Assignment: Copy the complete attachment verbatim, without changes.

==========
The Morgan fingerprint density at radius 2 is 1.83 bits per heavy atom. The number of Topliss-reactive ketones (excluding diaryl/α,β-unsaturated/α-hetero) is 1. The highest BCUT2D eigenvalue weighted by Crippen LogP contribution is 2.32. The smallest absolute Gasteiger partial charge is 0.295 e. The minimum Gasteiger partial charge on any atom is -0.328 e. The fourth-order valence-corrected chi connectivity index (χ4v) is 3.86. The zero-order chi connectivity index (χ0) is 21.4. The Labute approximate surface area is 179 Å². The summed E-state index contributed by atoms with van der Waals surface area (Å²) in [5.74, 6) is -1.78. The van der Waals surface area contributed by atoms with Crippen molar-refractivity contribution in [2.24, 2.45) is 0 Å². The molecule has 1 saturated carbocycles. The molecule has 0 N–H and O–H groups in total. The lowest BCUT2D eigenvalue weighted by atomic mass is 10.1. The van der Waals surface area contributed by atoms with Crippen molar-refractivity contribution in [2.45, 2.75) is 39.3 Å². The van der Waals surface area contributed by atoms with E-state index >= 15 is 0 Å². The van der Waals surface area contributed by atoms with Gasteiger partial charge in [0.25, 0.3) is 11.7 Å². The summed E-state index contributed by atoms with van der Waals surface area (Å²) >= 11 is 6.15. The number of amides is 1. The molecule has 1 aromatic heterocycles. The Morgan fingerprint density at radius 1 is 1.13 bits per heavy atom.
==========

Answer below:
The Morgan fingerprint density at radius 2 is 1.83 bits per heavy atom. The number of Topliss-reactive ketones (excluding diaryl/α,β-unsaturated/α-hetero) is 1. The highest BCUT2D eigenvalue weighted by Crippen LogP contribution is 2.32. The smallest absolute Gasteiger partial charge is 0.295 e. The minimum Gasteiger partial charge on any atom is -0.328 e. The fourth-order valence-corrected chi connectivity index (χ4v) is 3.86. The zero-order chi connectivity index (χ0) is 21.4. The Labute approximate surface area is 179 Å². The summed E-state index contributed by atoms with van der Waals surface area (Å²) in [5.74, 6) is -1.78. The van der Waals surface area contributed by atoms with Crippen molar-refractivity contribution in [2.24, 2.45) is 0 Å². The molecule has 1 saturated carbocycles. The molecule has 0 N–H and O–H groups in total. The lowest BCUT2D eigenvalue weighted by atomic mass is 10.1. The van der Waals surface area contributed by atoms with Crippen molar-refractivity contribution in [2.45, 2.75) is 39.3 Å². The van der Waals surface area contributed by atoms with E-state index >= 15 is 0 Å². The van der Waals surface area contributed by atoms with Gasteiger partial charge in [0.25, 0.3) is 11.7 Å². The summed E-state index contributed by atoms with van der Waals surface area (Å²) >= 11 is 6.15. The number of amides is 1. The molecule has 1 aromatic heterocycles. The Morgan fingerprint density at radius 1 is 1.13 bits per heavy atom.